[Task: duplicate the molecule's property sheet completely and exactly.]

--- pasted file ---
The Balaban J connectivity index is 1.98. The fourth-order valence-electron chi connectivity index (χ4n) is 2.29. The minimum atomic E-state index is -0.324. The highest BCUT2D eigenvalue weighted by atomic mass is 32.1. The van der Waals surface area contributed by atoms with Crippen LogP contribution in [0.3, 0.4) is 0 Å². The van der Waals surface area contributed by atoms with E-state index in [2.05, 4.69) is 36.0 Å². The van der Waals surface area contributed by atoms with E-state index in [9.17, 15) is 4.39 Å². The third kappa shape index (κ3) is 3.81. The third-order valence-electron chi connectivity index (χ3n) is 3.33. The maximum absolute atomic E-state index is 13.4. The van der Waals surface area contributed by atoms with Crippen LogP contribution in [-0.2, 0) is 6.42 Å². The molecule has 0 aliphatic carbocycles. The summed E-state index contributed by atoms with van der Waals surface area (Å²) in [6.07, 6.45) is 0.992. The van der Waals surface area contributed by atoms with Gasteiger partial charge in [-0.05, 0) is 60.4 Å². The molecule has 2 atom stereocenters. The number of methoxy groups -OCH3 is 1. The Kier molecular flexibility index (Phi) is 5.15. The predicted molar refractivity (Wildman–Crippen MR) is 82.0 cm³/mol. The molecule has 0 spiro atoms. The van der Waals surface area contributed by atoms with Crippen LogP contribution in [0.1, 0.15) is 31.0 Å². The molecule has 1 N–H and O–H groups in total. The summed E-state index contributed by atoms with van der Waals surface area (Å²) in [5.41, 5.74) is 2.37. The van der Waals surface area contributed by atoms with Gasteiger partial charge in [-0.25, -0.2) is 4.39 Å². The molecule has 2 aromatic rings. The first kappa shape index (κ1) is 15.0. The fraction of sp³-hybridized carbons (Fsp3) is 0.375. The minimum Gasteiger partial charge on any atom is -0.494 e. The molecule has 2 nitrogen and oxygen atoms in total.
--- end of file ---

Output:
The Balaban J connectivity index is 1.98. The fourth-order valence-electron chi connectivity index (χ4n) is 2.29. The minimum atomic E-state index is -0.324. The highest BCUT2D eigenvalue weighted by atomic mass is 32.1. The van der Waals surface area contributed by atoms with Crippen LogP contribution in [0.3, 0.4) is 0 Å². The van der Waals surface area contributed by atoms with E-state index in [2.05, 4.69) is 36.0 Å². The van der Waals surface area contributed by atoms with E-state index in [9.17, 15) is 4.39 Å². The third kappa shape index (κ3) is 3.81. The third-order valence-electron chi connectivity index (χ3n) is 3.33. The maximum absolute atomic E-state index is 13.4. The van der Waals surface area contributed by atoms with Crippen LogP contribution in [-0.2, 0) is 6.42 Å². The molecule has 0 aliphatic carbocycles. The summed E-state index contributed by atoms with van der Waals surface area (Å²) in [6.07, 6.45) is 0.992. The van der Waals surface area contributed by atoms with Gasteiger partial charge in [-0.05, 0) is 60.4 Å². The molecule has 2 atom stereocenters. The number of methoxy groups -OCH3 is 1. The Kier molecular flexibility index (Phi) is 5.15. The predicted molar refractivity (Wildman–Crippen MR) is 82.0 cm³/mol. The molecule has 0 spiro atoms. The van der Waals surface area contributed by atoms with Crippen LogP contribution in [0.1, 0.15) is 31.0 Å². The molecule has 1 N–H and O–H groups in total. The summed E-state index contributed by atoms with van der Waals surface area (Å²) in [5.41, 5.74) is 2.37. The van der Waals surface area contributed by atoms with Gasteiger partial charge in [-0.25, -0.2) is 4.39 Å². The molecule has 2 aromatic rings. The first kappa shape index (κ1) is 15.0. The fraction of sp³-hybridized carbons (Fsp3) is 0.375. The minimum Gasteiger partial charge on any atom is -0.494 e. The molecule has 2 nitrogen and oxygen atoms in total.